Even if the event takes place in broad daylight you mught want to consider site lighting. This is useful in emergencies, where events beyond your control take you later into the day that you might have wished, but mostly so you dont have to pack up and clear a sea of rubbish in the dark.This can be trailer-mounted mast lighting with built in generators, or simple halogen or discharge floodlights.

Ropelight is useful for marking out paths . It comes in 45 metre rolls, and cannot normally be hired. Other fairy-type light strings are useful for marking obstructions such as trees. Choose an outdoor rated, preferably low voltage, LED or filament type. Again these cannot normally be hired. See the electrics page for advice on the use of electricity outdoors.

COMMUNICATIONS

Communications between members of the event teram is essential. There are sevearl ways: you need them all

1) Radio communication

2) Mobile Phones, voice and text

3) Runners

4) Emails and tweets.

BEING GREEN, RUBBISH and RECYCLING

It is essential that you provide a LOT of rubbish collecting points. You will be amazed at the mess left behind. For a music festival with say 10,000 people, you will need a skip and three recycling centres, three people doing a continuous loop clean up with balck bags. Make sure you have litterpicker sticks, bending down is backbreaking after a while.

LICENCESAND LEGAL REQUIREMENTS

Wherever you do an event it will need to be licenced under the Licensing Act 2003. Even if you dont propose to sell alcohol, you will still need a licence. There are some exeptions, such as entertainments held in a church, but I stongly suggest that you contact your local licensing team at the Local Authority for guidance.

Click here for more information about applying for a license

Other Licenses which may be needed:

Leaflets: It is not premitted to distribute leaflets in the streets in Colchester. Other areas may vary but you will need to get permission. Click here for details

OUTDOOR ADVERTISING

Banners and posters in public places need permission. If you are caught fly-posting you are likely to receive a £75 fixed penalty notice. If prosecuted this can rise to £2500 if convicted. For more involved cases where several posters/advertisements are used local authorities can seek to prosecute the perpetrator and any beneficiary detected.There is no formal definition of fly-posting. However, it is generally taken to be the display of advertising material on buildings and street furniture without the consent of the owner.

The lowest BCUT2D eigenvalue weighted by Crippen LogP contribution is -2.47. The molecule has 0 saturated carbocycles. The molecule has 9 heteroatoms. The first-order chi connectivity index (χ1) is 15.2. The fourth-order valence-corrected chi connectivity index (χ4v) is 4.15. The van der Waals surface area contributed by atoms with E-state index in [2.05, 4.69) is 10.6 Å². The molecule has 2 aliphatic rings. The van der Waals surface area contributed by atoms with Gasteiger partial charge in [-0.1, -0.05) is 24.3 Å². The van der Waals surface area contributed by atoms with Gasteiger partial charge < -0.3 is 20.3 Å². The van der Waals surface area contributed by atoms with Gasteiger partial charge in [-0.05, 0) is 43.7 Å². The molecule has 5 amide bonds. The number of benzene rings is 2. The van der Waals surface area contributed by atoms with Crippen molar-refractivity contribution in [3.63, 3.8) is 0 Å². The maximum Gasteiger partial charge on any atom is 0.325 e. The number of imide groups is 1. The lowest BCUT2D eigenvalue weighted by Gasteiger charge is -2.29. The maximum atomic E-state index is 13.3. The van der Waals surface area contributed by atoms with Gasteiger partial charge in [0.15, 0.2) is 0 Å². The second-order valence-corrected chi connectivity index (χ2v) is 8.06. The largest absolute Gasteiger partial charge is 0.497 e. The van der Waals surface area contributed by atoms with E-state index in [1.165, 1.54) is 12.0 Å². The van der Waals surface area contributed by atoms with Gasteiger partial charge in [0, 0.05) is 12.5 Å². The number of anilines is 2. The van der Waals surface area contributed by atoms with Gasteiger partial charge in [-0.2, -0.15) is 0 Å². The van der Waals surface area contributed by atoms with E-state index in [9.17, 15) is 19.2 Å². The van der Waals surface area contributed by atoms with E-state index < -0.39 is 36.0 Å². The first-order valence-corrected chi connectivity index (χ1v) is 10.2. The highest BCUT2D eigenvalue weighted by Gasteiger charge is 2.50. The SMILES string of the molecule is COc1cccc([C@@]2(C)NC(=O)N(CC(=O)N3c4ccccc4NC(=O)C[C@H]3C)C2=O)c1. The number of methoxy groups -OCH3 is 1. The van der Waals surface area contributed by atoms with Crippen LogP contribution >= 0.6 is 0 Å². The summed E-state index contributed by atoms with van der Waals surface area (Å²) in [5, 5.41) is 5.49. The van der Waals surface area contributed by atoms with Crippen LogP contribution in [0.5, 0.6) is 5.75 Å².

There is a useful document on advertising consent which gives much information.

Noise Regulations are the responsibility of the Environmental Health department at the local authority as are the Food Hygiene Regulations

The Supply of Food is covered by

Regulation (EC) 852/2004 on the Hygiene of Foodstuffs
The Food Hygiene (England) Regulations 2006

Music licences: See Music licences page

Road Closures

You will need to apply for road closures from the Highways Department of the County Council, the Unitary Authority or the local council, this varies from area to area. In most of Essex it is the County Council.

Indoor Events

An indoor event in this context is anything that is held in a perment premises. This can be a theatre, a concert hall, a pub or club, a restaurant, an arts gallery o school or any similar place.

THEATRE AND MUSIC CONCERTS:

TECHNICAL EQUIPMENT, LIGHTING SOUND ETC.

This is not the place to go into detail about lighting or sound or the techniques of Stage Management: There are loads or resources on the web. Here are a couple of good places to start

If technical equipment such as lighting and sound in place already, there will possibly be an operator available, or someone who will show you how it all works. There might be a charge for an operator, or you might be able to supply your own. If equipment is not available, then you can hire it.

Click here to go to a list of local and National equipment hire companies

LICENCESAND LEGAL REQUIREMENTS

Wherever you do an event it will need to be licenced under the Licensing Act 2003. Even if you dont propose to sell alcohol, you will still need a licence. There are some exeptions, such as entertainments held in a church, but I stongly suggest that you contact your local licensing team at the Local Authority for guidance.

If you want to sell alcohol you will most definitely need a licence. You or a member of your staff will need to hold personal licence, so that every sale or supply of alcohol is authorised. You must be 18 years or older amd hold a licensing qualification, such as the National Certificate for Personal License Holders (NCPLH) Level 2. Apply to the LIcencing Team at youtr Local Authority. Once granted, it is valid for ten years.

Many venues have their own alcohol licence, and catering operation, and under these circumstances it is normal for the venue to operate this themselves and keep all the profits themselves, although this is reflected in the fees, if any, that they will charge you.

Many venues will already have a entertainments licence, but you will need to check this and see the certificate if in doubt. If it is not licenced, then you can either apply for a Premises Licence or a Temporary Events Notice ( TEN) . Briefly, the Premises licence allows a large number of regulated events, the Temporary Event Notice allows you a limited number over a year. Again, for info,the first port of call is the Local Team.

If you want to serve hot food and drink after 11.00 pm, you will need a licence for that too.